14 Ways to Explore the Letters in Your Child’s Name

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Learning the letters in your name is an important skill. Generally, some of the first letters a child will learn are the letters in his own name.
One of the first letter learning activities I did with my son came from Making Learning Fun. I printed all of the Highway ABC Cards in the letters of his name. He drove his trucks around saying the letter and the path of movement for the letter… big line down, little line, etc.

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Pretty soon he was interested in the letters in his name. I decided it was time to explore getting those letters in the correct order and making his name from left to right. We made this playdough name puzzle.

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Every child learns in a different way. An activity that works well with one of your kids may crash and burn with another kid. My second son is a completely different character with a completely different way of learning than my oldest. I wanted to compile a resource list of practical and powerful ways for your child to work on learning the letters of her name. I asked a group of bloggers who are experienced experts in areas of early childhood, literacy and play to share some of their best posts on learning letters.  Together, we have 14 ways to explore the letters in your child’s name! You can watch a video that gives a brief overview of each activity. Check out the posts for directions and additional information. If you are considering pinning the activities, please go visit the blog so the picture stays with its original source.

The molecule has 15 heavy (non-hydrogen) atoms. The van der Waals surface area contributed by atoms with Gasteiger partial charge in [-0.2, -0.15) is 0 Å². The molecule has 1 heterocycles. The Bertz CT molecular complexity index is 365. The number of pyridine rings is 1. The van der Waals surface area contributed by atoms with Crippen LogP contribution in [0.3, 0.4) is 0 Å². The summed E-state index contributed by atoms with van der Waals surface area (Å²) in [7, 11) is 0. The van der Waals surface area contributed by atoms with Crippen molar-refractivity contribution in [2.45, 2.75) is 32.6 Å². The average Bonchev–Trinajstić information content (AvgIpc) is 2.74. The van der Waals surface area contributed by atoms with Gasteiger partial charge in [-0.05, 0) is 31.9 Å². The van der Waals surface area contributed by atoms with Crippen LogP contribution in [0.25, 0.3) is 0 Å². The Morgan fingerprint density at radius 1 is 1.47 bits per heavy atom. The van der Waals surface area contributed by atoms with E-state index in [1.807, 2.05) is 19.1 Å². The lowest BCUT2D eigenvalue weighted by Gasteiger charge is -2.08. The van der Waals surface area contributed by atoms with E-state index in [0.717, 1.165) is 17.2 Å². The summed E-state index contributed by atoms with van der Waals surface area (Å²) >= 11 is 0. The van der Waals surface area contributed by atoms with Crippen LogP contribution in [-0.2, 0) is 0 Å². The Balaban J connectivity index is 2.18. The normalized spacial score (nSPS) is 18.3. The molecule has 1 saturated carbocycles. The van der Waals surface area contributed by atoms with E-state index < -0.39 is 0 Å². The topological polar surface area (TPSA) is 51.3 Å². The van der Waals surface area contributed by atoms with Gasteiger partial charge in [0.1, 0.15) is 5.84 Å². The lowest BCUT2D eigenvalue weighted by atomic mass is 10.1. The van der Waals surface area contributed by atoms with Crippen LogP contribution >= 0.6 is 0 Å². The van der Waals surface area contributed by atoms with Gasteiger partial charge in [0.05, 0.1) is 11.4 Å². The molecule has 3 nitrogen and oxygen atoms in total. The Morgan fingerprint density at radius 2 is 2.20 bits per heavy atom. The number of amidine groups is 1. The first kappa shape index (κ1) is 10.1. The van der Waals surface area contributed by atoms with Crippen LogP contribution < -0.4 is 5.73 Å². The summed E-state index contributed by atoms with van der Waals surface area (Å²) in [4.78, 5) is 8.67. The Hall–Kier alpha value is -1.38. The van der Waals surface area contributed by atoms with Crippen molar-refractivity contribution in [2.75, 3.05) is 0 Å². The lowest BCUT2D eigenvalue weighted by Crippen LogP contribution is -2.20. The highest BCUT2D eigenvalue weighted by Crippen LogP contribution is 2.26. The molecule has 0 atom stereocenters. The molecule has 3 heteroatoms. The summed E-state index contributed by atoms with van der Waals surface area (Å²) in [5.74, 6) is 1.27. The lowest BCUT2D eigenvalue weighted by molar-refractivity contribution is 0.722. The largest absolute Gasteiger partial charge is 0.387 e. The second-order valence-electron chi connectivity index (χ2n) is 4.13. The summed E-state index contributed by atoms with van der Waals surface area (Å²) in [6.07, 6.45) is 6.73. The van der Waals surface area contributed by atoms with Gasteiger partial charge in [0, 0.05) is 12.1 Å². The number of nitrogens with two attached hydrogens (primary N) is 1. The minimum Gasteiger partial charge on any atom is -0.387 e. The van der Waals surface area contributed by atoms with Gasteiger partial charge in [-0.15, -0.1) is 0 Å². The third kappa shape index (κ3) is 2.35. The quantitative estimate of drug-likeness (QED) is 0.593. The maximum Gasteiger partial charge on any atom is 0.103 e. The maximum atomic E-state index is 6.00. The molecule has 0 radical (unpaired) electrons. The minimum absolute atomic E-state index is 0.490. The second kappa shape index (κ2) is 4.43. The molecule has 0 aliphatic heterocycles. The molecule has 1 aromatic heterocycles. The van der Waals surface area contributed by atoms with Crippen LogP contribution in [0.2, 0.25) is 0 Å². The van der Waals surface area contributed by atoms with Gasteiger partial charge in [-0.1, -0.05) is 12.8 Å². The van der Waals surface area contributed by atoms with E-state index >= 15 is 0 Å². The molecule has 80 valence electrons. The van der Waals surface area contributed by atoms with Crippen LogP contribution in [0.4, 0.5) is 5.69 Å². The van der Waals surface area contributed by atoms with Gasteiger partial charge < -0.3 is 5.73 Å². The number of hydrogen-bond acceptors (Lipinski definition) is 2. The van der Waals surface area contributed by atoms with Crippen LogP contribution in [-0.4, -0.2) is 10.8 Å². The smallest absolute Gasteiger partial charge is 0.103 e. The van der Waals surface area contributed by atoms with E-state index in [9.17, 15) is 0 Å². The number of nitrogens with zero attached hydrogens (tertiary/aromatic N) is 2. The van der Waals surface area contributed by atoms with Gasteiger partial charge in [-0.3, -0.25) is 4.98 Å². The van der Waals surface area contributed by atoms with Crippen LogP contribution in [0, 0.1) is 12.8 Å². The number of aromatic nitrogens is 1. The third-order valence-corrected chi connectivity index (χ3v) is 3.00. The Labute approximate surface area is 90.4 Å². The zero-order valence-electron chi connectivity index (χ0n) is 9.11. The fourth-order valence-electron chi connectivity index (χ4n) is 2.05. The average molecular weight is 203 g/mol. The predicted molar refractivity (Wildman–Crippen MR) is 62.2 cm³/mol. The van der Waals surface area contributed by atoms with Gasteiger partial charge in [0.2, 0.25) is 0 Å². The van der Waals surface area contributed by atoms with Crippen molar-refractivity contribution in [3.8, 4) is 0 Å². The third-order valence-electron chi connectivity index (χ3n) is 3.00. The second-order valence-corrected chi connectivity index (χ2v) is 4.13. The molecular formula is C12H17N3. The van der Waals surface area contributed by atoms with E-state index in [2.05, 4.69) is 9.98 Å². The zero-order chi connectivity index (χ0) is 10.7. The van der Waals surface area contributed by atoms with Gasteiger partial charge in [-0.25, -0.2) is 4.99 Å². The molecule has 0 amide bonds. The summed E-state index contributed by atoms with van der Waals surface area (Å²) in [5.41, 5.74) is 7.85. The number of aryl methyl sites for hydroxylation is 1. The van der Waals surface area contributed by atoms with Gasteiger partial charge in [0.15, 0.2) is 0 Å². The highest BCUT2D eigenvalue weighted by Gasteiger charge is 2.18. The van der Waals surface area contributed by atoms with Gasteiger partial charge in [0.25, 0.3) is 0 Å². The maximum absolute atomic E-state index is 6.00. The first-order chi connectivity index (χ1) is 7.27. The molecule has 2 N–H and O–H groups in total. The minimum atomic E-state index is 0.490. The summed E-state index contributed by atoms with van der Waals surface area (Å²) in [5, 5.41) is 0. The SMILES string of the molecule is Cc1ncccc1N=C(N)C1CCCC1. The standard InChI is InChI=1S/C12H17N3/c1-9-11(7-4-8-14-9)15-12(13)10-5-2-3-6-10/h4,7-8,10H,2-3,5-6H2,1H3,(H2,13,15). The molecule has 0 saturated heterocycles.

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Nurture store shares a whole post of tips for learning to write your name. My favorite tip? Write your child’s name everywhere. When your child creates a work of art, always write his name on it…  until he can start writing his own name! All of the tips in this post are easy things you can squeeze into any day.

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Hands on as we Grow taught her son the letters in his name by using this string scavenger hunt. I love that she found my Follow the Line Scavenger hunt and used it for her son’s name! True collaboration.

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Time for Play- This name game using rocks is great for teaching kids left to right directionality.

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I love that this name game by Teach Preschool is a shared activity between two children! You can find the directions for this game that helps children work together to build their names letter by letter at Teach Preschool.

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Happy Hooligans shares this easy name puzzle. She even found a way to make the letters textured.

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If your child isn’t impressed with paper/pencil activities, try  wooden letters plus playdough name practice from The Imagination Tree.

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Switch out the Playdough and try  salt tray writing from Creative with Kids.

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Only have paper and pencil? You can still make a great tactile name project. Use a little glue and cut your paper into pieces to make a name mosaicRainbows Within Reach  has some great examples worth taking a look.

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Mom to 2 Posh Lil Divas has a similar name mosaic. She kicked it up a notch by using lots of fun supplies in their name mosaics.

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Kindergarten & Preschool for Parents & Teachers shares a lists of tactile ways to practice writing the letters in a child’s name. Put down the pencil and pick up the M&M’s, Shaving Cream, Playdough, or rainbow crayons. This kindergarten teacher also shares a super important tip that all kids need to know before arriving in Kindergarten!